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Pres. Obama: “America has never fought a war against a democracy, and our closest friends are governments that protect the rights of their citizens.”

December 11, 2009

 “America has never fought a war against a democracy, and our closest friends are governments that protect the rights of their citizens.” — President Barack Obama, December 10, 2009

I set out to listen to the president’s speech today after only catching bits of it here at work. And to read the text, too, after all, as the Rude Pundit said, this is Obama talking to History. The occasion requires careful attention.

Clearly, Americans listen to Obama differently than the rest of the world listens. But for the people of Latin America, this claim of his is a stomach punch. The window of hope and goodwill and support Barack Obama inspired among progressive Latin American leaders and even among the peoples of Latin America during his campaign just slammed shut.

(I have to wonder, considering that Latinos are the fastest growing demographic in the United States, what Obama is thinking just at the political level. Forget all that talk about listening and partnership. What about all these new young Latino voters?)

The United States has waged war against democracy in Latin America by other means relentlessly from the 1954 overthrow in Guatemala to the latest crime against the Honduran people — a president’s kidnapping fueled at our base, the coupster’s mouthpiece a Clinton veteran, Negroponte advising both the coup and the Secretary of State. Guatemala, Nicaragua, El Salvador, Venezuela, Honduras, Chile, and Haiti — yes, I know that’s a different region but we are connected with our brothers and sisters in Haiti by the motive, means and opportunity of the aggressors.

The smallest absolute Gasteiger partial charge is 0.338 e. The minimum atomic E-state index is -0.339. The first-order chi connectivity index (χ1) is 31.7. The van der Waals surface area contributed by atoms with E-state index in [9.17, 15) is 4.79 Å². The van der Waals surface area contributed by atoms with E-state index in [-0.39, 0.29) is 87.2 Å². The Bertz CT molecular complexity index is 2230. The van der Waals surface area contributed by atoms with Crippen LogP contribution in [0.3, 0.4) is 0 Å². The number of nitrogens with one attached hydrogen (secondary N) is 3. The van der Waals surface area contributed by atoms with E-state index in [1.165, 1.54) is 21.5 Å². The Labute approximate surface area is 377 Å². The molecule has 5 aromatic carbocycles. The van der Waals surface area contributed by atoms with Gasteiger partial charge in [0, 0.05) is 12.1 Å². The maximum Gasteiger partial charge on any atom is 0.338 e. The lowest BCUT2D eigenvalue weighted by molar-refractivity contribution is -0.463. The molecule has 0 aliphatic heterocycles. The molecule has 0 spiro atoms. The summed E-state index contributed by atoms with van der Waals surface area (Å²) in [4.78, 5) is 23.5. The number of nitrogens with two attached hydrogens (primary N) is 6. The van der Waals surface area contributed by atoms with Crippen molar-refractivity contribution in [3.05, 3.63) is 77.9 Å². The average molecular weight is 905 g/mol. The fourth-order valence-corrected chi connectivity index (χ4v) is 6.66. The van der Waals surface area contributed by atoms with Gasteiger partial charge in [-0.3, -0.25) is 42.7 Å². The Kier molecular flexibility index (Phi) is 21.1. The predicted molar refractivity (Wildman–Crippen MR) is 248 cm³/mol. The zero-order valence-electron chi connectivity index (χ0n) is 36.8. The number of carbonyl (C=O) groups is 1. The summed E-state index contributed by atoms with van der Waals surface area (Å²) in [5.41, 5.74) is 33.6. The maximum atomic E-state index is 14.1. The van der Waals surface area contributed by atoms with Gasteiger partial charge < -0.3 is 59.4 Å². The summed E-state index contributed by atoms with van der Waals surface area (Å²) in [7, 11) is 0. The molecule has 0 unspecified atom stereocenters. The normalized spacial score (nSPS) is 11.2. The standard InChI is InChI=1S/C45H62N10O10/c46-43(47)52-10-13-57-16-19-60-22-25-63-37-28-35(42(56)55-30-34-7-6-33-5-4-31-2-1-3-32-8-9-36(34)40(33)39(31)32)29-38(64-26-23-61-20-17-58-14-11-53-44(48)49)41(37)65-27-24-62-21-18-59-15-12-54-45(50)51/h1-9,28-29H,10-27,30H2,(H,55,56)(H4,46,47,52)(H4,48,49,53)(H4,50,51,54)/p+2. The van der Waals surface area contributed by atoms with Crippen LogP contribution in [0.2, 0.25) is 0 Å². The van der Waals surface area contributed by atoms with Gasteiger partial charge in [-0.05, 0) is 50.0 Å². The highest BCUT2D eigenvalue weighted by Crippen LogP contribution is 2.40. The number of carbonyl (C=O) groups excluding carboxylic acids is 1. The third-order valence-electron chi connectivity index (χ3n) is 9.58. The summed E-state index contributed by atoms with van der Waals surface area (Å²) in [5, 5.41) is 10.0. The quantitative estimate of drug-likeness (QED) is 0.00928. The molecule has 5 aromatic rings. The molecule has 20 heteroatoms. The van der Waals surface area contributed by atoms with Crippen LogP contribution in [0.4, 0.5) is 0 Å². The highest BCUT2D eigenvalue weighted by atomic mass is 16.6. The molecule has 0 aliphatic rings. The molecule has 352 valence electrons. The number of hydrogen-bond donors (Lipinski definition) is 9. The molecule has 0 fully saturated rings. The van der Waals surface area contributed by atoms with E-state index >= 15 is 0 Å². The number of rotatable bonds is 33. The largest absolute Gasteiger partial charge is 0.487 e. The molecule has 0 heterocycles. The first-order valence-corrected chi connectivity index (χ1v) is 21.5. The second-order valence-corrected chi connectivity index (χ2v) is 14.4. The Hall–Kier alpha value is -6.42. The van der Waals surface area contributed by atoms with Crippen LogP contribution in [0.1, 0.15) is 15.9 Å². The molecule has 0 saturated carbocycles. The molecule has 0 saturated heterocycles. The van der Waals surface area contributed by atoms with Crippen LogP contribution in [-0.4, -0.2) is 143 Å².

Our “closest friend” in Latin America is Uribe’s murderous regime in Colombia — one that kills civilians with impunity and dresses the bodies in FARC uniforms to cover their murders, that builds crematoria in the jungle to dispose of the evidence, that at last count has killed over 150 school teachers just this year and that leads the world in the murder of union organizers.

I am stunned that an American president could make such a claim even as Mel Zelaya is being denied safe passage out of Honduras. And in particular, I am stunned that this president could make such a claim given his experience in “third world” nations and what I hope is his knowledge of the long history of the United States aiding and abetting dictators and turning a blind eye to the slaughter of people demanding democracy, from East Timor to Tegucigalpa.

And while Barack Obama is certainly not responsible for the war on Latin American democracy that the United States has waged for decades, I hold him responsible for giving a truthful accounting of that history and I hold him accountable for what is today happening under his governance.

Elizabeth Ferrari

San Francisco

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